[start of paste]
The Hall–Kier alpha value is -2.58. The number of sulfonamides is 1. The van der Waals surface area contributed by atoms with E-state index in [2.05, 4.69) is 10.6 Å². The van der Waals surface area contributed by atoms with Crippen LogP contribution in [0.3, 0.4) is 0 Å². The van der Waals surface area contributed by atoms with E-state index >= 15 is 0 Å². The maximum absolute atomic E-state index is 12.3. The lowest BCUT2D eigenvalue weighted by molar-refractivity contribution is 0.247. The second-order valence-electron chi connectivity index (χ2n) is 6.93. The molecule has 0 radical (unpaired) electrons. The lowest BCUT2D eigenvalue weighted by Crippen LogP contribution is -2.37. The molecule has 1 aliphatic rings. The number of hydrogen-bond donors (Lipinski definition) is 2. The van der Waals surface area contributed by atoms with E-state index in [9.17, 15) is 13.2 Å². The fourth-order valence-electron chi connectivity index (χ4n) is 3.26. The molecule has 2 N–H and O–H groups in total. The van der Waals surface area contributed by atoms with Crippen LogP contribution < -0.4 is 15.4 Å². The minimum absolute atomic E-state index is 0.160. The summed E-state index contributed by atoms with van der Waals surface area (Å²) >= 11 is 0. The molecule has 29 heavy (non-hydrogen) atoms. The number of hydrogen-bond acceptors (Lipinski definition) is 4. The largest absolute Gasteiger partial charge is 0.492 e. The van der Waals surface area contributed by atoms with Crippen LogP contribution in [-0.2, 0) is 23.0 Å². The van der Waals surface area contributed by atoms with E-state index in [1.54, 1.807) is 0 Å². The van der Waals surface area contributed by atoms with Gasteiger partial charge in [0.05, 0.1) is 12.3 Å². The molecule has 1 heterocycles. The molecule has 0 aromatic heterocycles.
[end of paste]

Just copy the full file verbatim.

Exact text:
The Hall–Kier alpha value is -2.58. The number of sulfonamides is 1. The van der Waals surface area contributed by atoms with E-state index in [2.05, 4.69) is 10.6 Å². The van der Waals surface area contributed by atoms with Crippen LogP contribution in [0.3, 0.4) is 0 Å². The van der Waals surface area contributed by atoms with E-state index >= 15 is 0 Å². The maximum absolute atomic E-state index is 12.3. The lowest BCUT2D eigenvalue weighted by molar-refractivity contribution is 0.247. The second-order valence-electron chi connectivity index (χ2n) is 6.93. The molecule has 0 radical (unpaired) electrons. The lowest BCUT2D eigenvalue weighted by Crippen LogP contribution is -2.37. The molecule has 1 aliphatic rings. The number of hydrogen-bond donors (Lipinski definition) is 2. The van der Waals surface area contributed by atoms with E-state index in [9.17, 15) is 13.2 Å². The fourth-order valence-electron chi connectivity index (χ4n) is 3.26. The molecule has 2 N–H and O–H groups in total. The van der Waals surface area contributed by atoms with Crippen LogP contribution < -0.4 is 15.4 Å². The minimum absolute atomic E-state index is 0.160. The summed E-state index contributed by atoms with van der Waals surface area (Å²) >= 11 is 0. The molecule has 29 heavy (non-hydrogen) atoms. The number of hydrogen-bond acceptors (Lipinski definition) is 4. The largest absolute Gasteiger partial charge is 0.492 e. The van der Waals surface area contributed by atoms with Crippen LogP contribution in [-0.2, 0) is 23.0 Å². The van der Waals surface area contributed by atoms with E-state index in [1.54, 1.807) is 0 Å². The van der Waals surface area contributed by atoms with Gasteiger partial charge in [0.05, 0.1) is 12.3 Å². The molecule has 1 heterocycles. The molecule has 0 aromatic heterocycles.